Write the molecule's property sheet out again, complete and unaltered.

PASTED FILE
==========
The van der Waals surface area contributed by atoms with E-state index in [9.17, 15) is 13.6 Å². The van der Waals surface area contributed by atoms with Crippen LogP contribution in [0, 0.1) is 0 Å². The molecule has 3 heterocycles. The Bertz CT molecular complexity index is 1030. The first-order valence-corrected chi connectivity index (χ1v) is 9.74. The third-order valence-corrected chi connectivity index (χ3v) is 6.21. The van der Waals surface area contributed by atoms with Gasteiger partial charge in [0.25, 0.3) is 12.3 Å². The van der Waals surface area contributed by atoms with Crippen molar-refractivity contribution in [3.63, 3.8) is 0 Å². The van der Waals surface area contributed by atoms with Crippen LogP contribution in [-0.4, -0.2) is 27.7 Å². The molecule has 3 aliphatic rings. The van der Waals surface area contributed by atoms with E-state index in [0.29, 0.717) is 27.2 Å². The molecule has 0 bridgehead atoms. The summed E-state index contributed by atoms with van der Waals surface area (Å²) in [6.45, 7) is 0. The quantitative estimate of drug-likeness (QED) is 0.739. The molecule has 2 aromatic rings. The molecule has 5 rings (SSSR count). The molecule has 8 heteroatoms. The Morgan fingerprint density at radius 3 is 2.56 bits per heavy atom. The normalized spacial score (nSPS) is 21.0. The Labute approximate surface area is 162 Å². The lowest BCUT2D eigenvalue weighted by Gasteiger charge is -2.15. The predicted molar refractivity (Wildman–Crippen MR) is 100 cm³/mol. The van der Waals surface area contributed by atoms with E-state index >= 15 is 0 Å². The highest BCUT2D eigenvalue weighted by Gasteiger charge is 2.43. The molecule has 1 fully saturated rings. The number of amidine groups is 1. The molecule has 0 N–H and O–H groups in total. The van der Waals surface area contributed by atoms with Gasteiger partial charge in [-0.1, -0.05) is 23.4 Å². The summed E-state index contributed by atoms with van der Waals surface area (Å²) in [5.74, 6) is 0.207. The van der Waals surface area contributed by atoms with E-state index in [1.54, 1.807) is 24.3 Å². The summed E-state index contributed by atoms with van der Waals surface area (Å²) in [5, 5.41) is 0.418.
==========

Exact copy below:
The van der Waals surface area contributed by atoms with E-state index in [9.17, 15) is 13.6 Å². The van der Waals surface area contributed by atoms with Crippen LogP contribution in [0, 0.1) is 0 Å². The molecule has 3 heterocycles. The Bertz CT molecular complexity index is 1030. The first-order valence-corrected chi connectivity index (χ1v) is 9.74. The third-order valence-corrected chi connectivity index (χ3v) is 6.21. The van der Waals surface area contributed by atoms with Gasteiger partial charge in [0.25, 0.3) is 12.3 Å². The van der Waals surface area contributed by atoms with Crippen molar-refractivity contribution in [3.63, 3.8) is 0 Å². The van der Waals surface area contributed by atoms with Crippen LogP contribution in [-0.4, -0.2) is 27.7 Å². The molecule has 3 aliphatic rings. The van der Waals surface area contributed by atoms with E-state index in [0.29, 0.717) is 27.2 Å². The molecule has 0 bridgehead atoms. The summed E-state index contributed by atoms with van der Waals surface area (Å²) in [6.45, 7) is 0. The quantitative estimate of drug-likeness (QED) is 0.739. The molecule has 2 aromatic rings. The molecule has 5 rings (SSSR count). The molecule has 8 heteroatoms. The Morgan fingerprint density at radius 3 is 2.56 bits per heavy atom. The normalized spacial score (nSPS) is 21.0. The Labute approximate surface area is 162 Å². The lowest BCUT2D eigenvalue weighted by Gasteiger charge is -2.15. The predicted molar refractivity (Wildman–Crippen MR) is 100 cm³/mol. The van der Waals surface area contributed by atoms with E-state index >= 15 is 0 Å². The highest BCUT2D eigenvalue weighted by Gasteiger charge is 2.43. The molecule has 1 fully saturated rings. The number of amidine groups is 1. The molecule has 0 N–H and O–H groups in total. The van der Waals surface area contributed by atoms with Gasteiger partial charge in [-0.1, -0.05) is 23.4 Å². The summed E-state index contributed by atoms with van der Waals surface area (Å²) in [5.74, 6) is 0.207. The van der Waals surface area contributed by atoms with E-state index in [1.54, 1.807) is 24.3 Å². The summed E-state index contributed by atoms with van der Waals surface area (Å²) in [5, 5.41) is 0.418.